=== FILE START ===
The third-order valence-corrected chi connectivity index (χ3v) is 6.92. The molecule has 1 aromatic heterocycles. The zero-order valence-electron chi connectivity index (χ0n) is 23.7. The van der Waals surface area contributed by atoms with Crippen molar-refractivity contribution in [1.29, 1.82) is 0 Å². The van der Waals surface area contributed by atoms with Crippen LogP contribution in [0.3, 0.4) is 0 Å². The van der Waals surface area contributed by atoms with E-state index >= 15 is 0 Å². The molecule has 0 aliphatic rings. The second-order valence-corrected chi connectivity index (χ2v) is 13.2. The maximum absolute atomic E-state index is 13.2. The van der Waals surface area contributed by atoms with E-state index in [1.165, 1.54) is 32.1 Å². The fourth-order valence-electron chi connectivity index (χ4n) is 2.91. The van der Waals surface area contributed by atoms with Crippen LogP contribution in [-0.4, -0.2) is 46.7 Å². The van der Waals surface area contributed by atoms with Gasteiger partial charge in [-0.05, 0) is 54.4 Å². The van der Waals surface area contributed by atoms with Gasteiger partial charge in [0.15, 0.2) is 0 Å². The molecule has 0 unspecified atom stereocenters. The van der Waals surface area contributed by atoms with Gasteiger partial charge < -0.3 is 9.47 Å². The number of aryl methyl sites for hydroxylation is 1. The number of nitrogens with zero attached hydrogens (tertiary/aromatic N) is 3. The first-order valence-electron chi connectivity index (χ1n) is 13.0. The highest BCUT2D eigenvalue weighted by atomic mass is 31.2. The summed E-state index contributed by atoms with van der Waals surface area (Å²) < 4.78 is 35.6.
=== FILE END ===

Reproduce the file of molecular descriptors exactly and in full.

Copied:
The third-order valence-corrected chi connectivity index (χ3v) is 6.92. The molecule has 1 aromatic heterocycles. The zero-order valence-electron chi connectivity index (χ0n) is 23.7. The van der Waals surface area contributed by atoms with Crippen molar-refractivity contribution in [1.29, 1.82) is 0 Å². The van der Waals surface area contributed by atoms with Crippen LogP contribution in [0.3, 0.4) is 0 Å². The van der Waals surface area contributed by atoms with E-state index >= 15 is 0 Å². The molecule has 0 aliphatic rings. The second-order valence-corrected chi connectivity index (χ2v) is 13.2. The maximum absolute atomic E-state index is 13.2. The van der Waals surface area contributed by atoms with E-state index in [1.165, 1.54) is 32.1 Å². The fourth-order valence-electron chi connectivity index (χ4n) is 2.91. The van der Waals surface area contributed by atoms with Crippen LogP contribution in [-0.4, -0.2) is 46.7 Å². The van der Waals surface area contributed by atoms with Gasteiger partial charge in [-0.05, 0) is 54.4 Å². The van der Waals surface area contributed by atoms with Gasteiger partial charge in [0.15, 0.2) is 0 Å². The molecule has 0 unspecified atom stereocenters. The van der Waals surface area contributed by atoms with Gasteiger partial charge < -0.3 is 9.47 Å². The number of aryl methyl sites for hydroxylation is 1. The number of nitrogens with zero attached hydrogens (tertiary/aromatic N) is 3. The first-order valence-electron chi connectivity index (χ1n) is 13.0. The highest BCUT2D eigenvalue weighted by atomic mass is 31.2. The summed E-state index contributed by atoms with van der Waals surface area (Å²) < 4.78 is 35.6.